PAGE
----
Cutting the cord: 5 ways to join growing number of Canadians cutting the cord on cable

Have you hung up on your landline? Cut the cable on your television?

If you have, you’ve joined an increasing number of Canadians who are opting for wireless phones only over wired lines and Internet-enabled entertainment services like Netflix over a cable connection for their television.

A study by the Convergence Consulting Group shows that by the end of 2014, more than one-quarter – 26.3 per cent of Canadian households won’t have landlines, up from 22.5 per cent last year. As for the so-called ‘cord-cutters,” households that get everything from sports, to TV shows and movies through online services rather than traditional cable services, their numbers are expected to climb to 665,000 or 5.7 per cent, up from 3.9 per cent in the period from 2011 to 2013.

It seems to spell bad news for Canada’s TV service providers. The total number of subscribers is expected to drop by 32,000 in Canada this year. However, Telus is one company bucking that trend with its Optik TV service that saw 38,000 new customers sign up in the last quarter of 2013, for a total of 815,000 subscribers, an increase of 20 per cent over the year earlier. Industry-wide, according to the Convergence Group 2013 saw only a net new add of 2,000 subscribers, a drop from 37,000 in 2012.

I’m probably like many Canadians who are using a mix of services. I’ve kept Optik TV, even though I have Apple TV, so if I want to watch a movie or catch up on an entire season of TV shows, I tune into Netflix. And for holidays when I don’t have cable service, I bought a small, smart TV that connects to the Internet and delivers lots of online entertainment with no cable bill. It’s the hybrid approach to home entertainment and I suspect there are a number of people like me who would count among the TV subscriber numbers even though much of our entertainment comes via online services.

If you’re not sure,whether or not you want to make a complete switch to online entertainment, the good news is there is an increasing number of options to let you try them out – at prices that won’t break the bank.

If your TV doesn’t have Internet services, here are five options to check out some online entertainment services:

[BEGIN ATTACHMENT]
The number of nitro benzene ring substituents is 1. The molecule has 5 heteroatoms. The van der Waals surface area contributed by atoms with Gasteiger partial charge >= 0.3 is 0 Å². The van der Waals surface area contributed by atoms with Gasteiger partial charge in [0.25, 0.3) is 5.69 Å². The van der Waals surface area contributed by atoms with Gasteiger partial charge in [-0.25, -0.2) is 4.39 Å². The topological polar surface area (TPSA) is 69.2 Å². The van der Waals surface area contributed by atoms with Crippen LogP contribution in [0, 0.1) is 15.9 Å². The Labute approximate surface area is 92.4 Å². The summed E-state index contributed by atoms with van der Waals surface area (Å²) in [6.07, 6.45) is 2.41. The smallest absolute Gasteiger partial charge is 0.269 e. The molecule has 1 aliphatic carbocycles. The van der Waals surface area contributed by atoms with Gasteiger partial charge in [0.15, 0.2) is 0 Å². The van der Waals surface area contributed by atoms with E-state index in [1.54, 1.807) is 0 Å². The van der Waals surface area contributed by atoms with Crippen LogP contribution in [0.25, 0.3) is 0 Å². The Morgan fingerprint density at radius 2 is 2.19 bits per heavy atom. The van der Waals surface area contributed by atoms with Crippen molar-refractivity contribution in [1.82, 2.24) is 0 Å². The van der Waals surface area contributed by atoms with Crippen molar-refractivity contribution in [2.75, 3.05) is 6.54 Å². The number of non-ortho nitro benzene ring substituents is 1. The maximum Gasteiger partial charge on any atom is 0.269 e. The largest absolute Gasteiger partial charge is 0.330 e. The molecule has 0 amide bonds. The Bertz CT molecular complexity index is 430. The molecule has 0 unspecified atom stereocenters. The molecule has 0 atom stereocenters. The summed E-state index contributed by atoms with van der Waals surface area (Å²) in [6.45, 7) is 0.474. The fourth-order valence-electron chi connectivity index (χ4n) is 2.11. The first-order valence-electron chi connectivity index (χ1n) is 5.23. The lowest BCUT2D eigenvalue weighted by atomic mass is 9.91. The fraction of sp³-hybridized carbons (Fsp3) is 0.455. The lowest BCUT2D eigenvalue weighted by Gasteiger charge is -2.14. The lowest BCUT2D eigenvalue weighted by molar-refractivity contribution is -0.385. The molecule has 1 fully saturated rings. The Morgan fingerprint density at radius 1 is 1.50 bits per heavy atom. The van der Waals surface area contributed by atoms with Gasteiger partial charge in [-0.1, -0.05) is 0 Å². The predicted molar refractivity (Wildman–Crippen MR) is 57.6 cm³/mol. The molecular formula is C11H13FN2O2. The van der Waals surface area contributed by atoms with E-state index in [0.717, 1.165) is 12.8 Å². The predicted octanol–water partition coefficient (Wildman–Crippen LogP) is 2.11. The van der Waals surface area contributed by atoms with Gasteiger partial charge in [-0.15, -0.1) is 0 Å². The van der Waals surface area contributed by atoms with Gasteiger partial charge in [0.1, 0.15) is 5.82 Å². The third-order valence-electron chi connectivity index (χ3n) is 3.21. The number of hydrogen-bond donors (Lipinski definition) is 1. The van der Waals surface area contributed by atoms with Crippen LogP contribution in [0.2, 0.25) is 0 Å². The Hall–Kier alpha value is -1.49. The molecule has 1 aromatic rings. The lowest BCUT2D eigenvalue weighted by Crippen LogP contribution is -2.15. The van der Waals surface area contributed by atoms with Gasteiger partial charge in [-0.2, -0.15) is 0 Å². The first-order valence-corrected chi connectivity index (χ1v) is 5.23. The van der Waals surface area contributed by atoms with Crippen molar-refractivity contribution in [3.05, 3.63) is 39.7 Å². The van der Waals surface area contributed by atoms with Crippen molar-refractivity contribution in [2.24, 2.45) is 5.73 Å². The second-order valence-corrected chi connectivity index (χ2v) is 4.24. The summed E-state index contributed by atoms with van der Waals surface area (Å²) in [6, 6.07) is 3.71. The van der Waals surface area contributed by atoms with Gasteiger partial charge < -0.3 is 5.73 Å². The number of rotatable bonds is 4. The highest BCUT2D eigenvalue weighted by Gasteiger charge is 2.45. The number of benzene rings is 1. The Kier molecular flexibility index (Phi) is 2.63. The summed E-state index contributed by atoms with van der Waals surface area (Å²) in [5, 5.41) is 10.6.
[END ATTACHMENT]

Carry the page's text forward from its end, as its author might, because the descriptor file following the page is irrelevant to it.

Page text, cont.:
1. Roku Streaming Stick $60

With this little gadget that plugs into your TV, you can use your smartphone or tablet to send content like Netflix movies or YouTube videos onto your TV or choose from more than 700 channels that can be streamed straight to your TV.

2. Google Chromecast, $39

Another tiny gadget that plugs into your TV and can be used instead of a set top box, the Chromecast lets you send what you’re watching on your tablet or smartphone to your TV.

3. Set top boxes

Apple once owned this market with its Apple TV, but now there are many choices when it comes to hooking up a set top box that will transform your old TV in a smart TV. Roku, maker of the streaming stick, has set top boxes and Amazon recently announced its new Fire TV, a $99 set top box although no word yet on when it will reach Canada. And in a leak to The Verge, we’ve heard about Google’s plans for a new Android TV.

4. Give up on your old TV and buy a new smart TV. When they first came on the market, Internet-connected TVs were in the thousands of dollars, Now they’re mainstream and you can pick up a smart TV that will enable to watch Netflix and other online services for less than $300.

5. Tablo, $220 US
And if you really want to save money, opt for an antenna to pick up over-the-air television signals if you live in an area where they’re accessible. Add a Tablo, that’s a DVR/app connector that lets you record TV shows, games and other content that comes to your TV via antenna through the locally available HDTV broadcast signals and lets you access that content not only on your TV but remotely on your tablet. You can record and watch TV, even when you’re away from home. Nuvyyo, the Ottawa company that created Tablo, started with an Indiegogo campaign and with early backers already using the device, it has moved on to the general public, selling online through the company’s website or through or neweggcom.

Read the full article at the Vancouver Sun...